I am grateful for ABA but I have learned that I can’t follow it all or nothing as I first thought I needed to. I remember talking to my husband while I was attending a two week workshop on ABA. I told him that we needed to follow this program, be on the same page, do it exactly like they said it. He was ADAMANTLY against that ideology. He told me he wasn’t going to follow the strategies until he researched them. I was angry, but I listened. It has been a year since we started ABA. There is much that has benefited us, and Chase. I love our ABA specialist. Chase loves her. But! And here it is, I no longer tell Chase to look at me when I want him to listen. I ask him to show me he is ready to listen. He does, and he does it with a smile. The eye thing, always made him antsy. I didn’t want to curb his stimming. It was his way of showing me he was overstimulated, or needed an outlet for his energy. I didn’t want to take that away from him.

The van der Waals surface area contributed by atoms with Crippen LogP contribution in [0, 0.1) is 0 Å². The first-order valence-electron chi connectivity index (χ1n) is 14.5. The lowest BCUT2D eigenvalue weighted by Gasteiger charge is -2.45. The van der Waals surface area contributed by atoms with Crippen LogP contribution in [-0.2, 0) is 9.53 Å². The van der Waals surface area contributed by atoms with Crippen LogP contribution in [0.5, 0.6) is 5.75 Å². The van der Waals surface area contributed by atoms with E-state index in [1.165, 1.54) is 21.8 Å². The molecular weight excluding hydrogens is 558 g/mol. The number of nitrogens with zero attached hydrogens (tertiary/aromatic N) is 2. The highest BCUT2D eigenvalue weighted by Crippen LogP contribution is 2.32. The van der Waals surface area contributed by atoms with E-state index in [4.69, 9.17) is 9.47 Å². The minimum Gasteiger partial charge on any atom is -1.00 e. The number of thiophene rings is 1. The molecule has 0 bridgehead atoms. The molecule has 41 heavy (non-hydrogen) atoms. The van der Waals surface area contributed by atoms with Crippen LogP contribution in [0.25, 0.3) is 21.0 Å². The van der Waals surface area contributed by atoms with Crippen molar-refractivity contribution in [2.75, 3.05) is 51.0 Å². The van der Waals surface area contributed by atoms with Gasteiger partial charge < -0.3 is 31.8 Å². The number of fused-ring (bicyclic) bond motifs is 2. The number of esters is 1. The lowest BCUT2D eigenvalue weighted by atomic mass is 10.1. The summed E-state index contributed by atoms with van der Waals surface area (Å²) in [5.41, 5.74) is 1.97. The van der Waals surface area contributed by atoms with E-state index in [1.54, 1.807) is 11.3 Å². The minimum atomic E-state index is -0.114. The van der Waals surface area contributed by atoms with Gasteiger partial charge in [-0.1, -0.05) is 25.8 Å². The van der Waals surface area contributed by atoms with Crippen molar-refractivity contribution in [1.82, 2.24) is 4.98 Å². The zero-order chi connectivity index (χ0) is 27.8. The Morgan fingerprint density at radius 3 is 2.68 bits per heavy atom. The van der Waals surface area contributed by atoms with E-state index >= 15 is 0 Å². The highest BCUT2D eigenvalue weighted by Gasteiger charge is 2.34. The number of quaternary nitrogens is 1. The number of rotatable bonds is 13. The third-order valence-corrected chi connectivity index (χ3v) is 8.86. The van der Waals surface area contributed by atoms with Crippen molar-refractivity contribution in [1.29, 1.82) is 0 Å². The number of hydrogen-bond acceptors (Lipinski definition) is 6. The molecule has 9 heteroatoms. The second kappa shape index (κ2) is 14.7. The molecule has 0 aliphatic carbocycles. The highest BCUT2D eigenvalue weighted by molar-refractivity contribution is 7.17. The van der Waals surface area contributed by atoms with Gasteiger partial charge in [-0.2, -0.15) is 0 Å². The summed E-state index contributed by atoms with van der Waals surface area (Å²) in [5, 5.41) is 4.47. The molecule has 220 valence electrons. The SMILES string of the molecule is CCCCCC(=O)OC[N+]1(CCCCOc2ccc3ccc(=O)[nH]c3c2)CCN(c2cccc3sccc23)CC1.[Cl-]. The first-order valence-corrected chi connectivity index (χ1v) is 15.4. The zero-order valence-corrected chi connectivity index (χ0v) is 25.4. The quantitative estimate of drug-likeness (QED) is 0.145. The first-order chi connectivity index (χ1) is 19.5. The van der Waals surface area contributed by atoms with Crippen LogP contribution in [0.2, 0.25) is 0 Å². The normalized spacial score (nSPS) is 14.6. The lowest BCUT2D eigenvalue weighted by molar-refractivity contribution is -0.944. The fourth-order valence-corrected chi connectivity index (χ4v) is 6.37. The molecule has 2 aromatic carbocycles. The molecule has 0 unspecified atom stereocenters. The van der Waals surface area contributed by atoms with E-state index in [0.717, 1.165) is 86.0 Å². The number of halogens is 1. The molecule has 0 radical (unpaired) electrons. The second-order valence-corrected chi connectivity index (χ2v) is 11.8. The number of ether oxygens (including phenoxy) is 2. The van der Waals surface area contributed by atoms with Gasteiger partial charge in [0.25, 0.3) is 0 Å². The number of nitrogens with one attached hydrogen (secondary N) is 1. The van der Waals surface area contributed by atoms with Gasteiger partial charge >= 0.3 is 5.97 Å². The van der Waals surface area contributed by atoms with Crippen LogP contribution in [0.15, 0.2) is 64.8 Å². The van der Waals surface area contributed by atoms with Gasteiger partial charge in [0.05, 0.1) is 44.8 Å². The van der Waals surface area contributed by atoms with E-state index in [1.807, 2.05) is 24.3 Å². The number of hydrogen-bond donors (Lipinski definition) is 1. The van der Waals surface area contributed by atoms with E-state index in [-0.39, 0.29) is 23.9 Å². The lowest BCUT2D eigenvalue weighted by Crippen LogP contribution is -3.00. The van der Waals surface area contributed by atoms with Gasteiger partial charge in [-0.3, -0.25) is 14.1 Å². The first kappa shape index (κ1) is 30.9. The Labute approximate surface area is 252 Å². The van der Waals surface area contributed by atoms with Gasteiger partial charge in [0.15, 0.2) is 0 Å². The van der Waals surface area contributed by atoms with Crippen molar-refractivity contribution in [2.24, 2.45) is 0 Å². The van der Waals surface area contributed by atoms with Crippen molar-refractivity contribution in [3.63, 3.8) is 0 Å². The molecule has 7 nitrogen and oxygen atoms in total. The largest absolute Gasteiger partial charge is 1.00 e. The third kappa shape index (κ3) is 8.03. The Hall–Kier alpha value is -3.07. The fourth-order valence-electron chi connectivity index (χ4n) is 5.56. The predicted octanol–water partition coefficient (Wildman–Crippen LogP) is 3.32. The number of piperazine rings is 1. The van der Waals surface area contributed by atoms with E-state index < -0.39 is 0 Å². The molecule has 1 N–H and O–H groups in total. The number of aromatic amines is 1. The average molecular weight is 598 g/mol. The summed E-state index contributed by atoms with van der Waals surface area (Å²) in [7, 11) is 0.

I don’t want to change my child, and now that my husband has been diagnosed I don’t want to change him either. I want them both to find ways to deal with what makes them uncomfortable. I want to find ways to let them express themselves, their way. I will continue to use bits of ABA, but not all!
A reader asked a question this morning on Diary’s Facebook page. “Jess,” she asked, “how do you feel about ABA?”
I let out a heavy sigh when I saw it. I almost wrote, “I think it’s a hot-button topic and I don’t want to go near your question with a ten-foot pole, but hey, thank for asking!”
But, yeah. Here we are. Me and my ten-foot pole.
ABA has hurt a lot of people. Hell, just talking about it can hurt people who have suffered at its hand. And I don’t want to hurt people. Especially those I really care about. But it’s a valid question and I do think that the conversation matters. So here we go.
I think that, while ABA in its purest form (ie Lovaas), is desperately inhumane, I also think that there are *PARTS* of its more modern methodology that can be applied as *part* of a helpful…
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